• The hymnsingers (hymnodoi) and their role in official celebrations in honour of the emperors, ca. 44 CE (IEph 3801 in coursepack)

     

    3) Civic (or municipal) cults

     

    4) Local cults, including associations (discussion of Harland)

    • Inscriptions in Harland (discussion)
      • Demetriasts at Ephesos and their mysteries and sacrifices, ca. 88 CE(IEph 213 in Harland p. 91)
      • Hymnsingers at Pergamon and their mysteries and celebrations in honour of the emperors, ca. 110 CE (IGR IV 353 = IPergamon 374 in course pack)

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Elite perspectives 1: Epictetus and Dio of Prusa, Stoic Philosophers

1. Introduction to elite perspectives

  • Problems in using only literary evidence to study honours for the gods (hence our attention to epigraphic and archeological evidence) but importance of not ignoring elite perspectives altogether
    • Reading between the lines of elite writings to get at social life
    • Reading elite writings for elite perspectives

     

  • Range and diversity of opinions among the elite intellectuals despite common ideas
    • E.g. of Aelius Aristides vs. more skeptical thinkers
    • Orators, doctors, philosophers

     

  • The philosophical life
    • Different schools of philosophy by the Roman era and blending among them: Platonic, Epicurean, Stoic, Cynic
    • Three areas of philosophy: logic, physics, ethics
    • Common notion of a way of life and ethics as central
    • Importance of some notion of god (though not a traditional Homeric one) in most cases
    • Non-traditional views of regular people’s approach to the gods: Some reject average approaches while others view them as useful or harmless in some ways
  • Stoic philosophy in the Roman era
    • Logos (Reason as a divine principle) as the organizing principle of the universe
    • Philosphical life as living in accordance with the Logos

     

3. Epictetus the Stoic philosopher (discussion of “Religion as Moral Transformation: Epictetus”)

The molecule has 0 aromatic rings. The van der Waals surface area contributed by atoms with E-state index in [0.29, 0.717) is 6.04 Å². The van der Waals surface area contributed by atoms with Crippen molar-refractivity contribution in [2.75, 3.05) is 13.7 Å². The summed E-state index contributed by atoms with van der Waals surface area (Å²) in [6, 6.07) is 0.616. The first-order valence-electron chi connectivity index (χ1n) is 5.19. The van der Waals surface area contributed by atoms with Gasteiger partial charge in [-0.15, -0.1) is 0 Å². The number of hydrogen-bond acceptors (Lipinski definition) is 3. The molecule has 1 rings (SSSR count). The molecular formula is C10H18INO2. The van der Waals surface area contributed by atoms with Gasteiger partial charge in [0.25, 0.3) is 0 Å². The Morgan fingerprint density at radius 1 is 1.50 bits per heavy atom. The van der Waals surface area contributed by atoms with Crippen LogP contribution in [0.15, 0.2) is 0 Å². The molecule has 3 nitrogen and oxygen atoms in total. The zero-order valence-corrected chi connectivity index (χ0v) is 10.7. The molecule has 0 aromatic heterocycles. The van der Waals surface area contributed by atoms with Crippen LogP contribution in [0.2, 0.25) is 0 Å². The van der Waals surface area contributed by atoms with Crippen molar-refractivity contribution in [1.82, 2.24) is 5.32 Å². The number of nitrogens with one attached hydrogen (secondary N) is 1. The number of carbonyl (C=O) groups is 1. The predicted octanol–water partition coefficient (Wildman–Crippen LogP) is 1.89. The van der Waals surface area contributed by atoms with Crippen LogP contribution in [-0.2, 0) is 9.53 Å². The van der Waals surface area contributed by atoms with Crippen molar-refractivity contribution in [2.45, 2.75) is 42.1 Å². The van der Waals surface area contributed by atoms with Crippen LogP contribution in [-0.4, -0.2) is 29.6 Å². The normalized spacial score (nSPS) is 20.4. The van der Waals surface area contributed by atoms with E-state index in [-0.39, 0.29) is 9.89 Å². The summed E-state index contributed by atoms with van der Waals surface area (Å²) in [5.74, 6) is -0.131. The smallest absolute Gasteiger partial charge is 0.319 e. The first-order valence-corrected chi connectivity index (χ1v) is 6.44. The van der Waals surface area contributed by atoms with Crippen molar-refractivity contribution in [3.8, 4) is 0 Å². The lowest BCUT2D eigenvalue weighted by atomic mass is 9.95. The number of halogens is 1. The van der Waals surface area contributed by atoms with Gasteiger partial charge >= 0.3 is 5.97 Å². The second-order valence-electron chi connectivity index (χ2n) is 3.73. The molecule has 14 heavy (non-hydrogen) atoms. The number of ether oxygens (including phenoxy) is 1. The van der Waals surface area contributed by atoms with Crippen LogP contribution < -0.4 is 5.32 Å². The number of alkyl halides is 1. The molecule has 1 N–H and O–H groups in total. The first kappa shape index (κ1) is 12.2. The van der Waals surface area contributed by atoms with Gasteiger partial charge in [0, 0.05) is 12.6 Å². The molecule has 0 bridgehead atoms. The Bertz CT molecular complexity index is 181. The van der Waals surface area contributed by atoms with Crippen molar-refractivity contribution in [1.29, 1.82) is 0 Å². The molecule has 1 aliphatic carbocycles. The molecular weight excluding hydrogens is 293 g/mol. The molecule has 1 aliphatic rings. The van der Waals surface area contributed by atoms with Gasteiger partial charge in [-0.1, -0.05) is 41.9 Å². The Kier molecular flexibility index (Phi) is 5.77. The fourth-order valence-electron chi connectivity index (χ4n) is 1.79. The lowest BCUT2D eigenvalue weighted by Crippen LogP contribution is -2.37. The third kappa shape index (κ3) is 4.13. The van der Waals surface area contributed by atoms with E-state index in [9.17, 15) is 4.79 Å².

• Epictetus’ background
    • Ex-slave from Phyrgia
    • Student of Musonius Rufus (like Dio) and a teacher himself
    • Exiled with other philosophers by Domitian
    • Works: Encheiridion (“Handbook”) and Discourses

     

  • Epictetus on the gods and piety
    • Reason (Logos) as the divine principle at the centre of the cosmos which interpenetrates everything in nature
    • Living and behaving in line with reason (i.e. the moral life) – humans are like or equal to god

4. Dio of Prusa (Dio Chrysostom) the Stoic-Cynic philosopher

  • Dio’s background
    • Elite family in Prusa (I-II CE) and early education in literature and rhetoric
    • Probably studied with the Stoic-Cynic philosopher Musonius Rufus
    • Friend of the Flavian emperors, especially Titus, but exiled by Domitian (in the 90s CE)
    • Philosopher and rhetorician/orator who travelled around Asia Minor
      • Main source: Orations (speeches)
      • “Golden-mouthed” (Chrysostom)
      • Examples of his speeches (orations) to cities in Asia Minor: Oration 38 to the Nicomedians regarding concord with the Nicaeans

       

  • Dio on the gods and piety
    • “The Olympic Oration: On the first knowledge of god” (Oration 12; ca. 105 CE)
      • Setting of the speach at Olympia before the temple of Zeus (and Pheidias’ statue of Zeus)
      • The tripartate theology, or three-fold way of talking about the gods
        • Varro (as preserved in Augustine of Hippo’s discussions) as our most explicit description of the three ways of talking about or approaching the gods: 1) mythological approach of poets; 2) civil approach of lawgivers and priests; 3) philosophical or natural approach of philosophers
        • Dio’s revision of the tripartate idea
          • 1) Natural (innate) and the philosophical
          • 2) Artistic and the poetic / mythical
      • Rhetoric (demonstrative / forensic) and structure:
        • Introduction / establishing relationship and importance of subject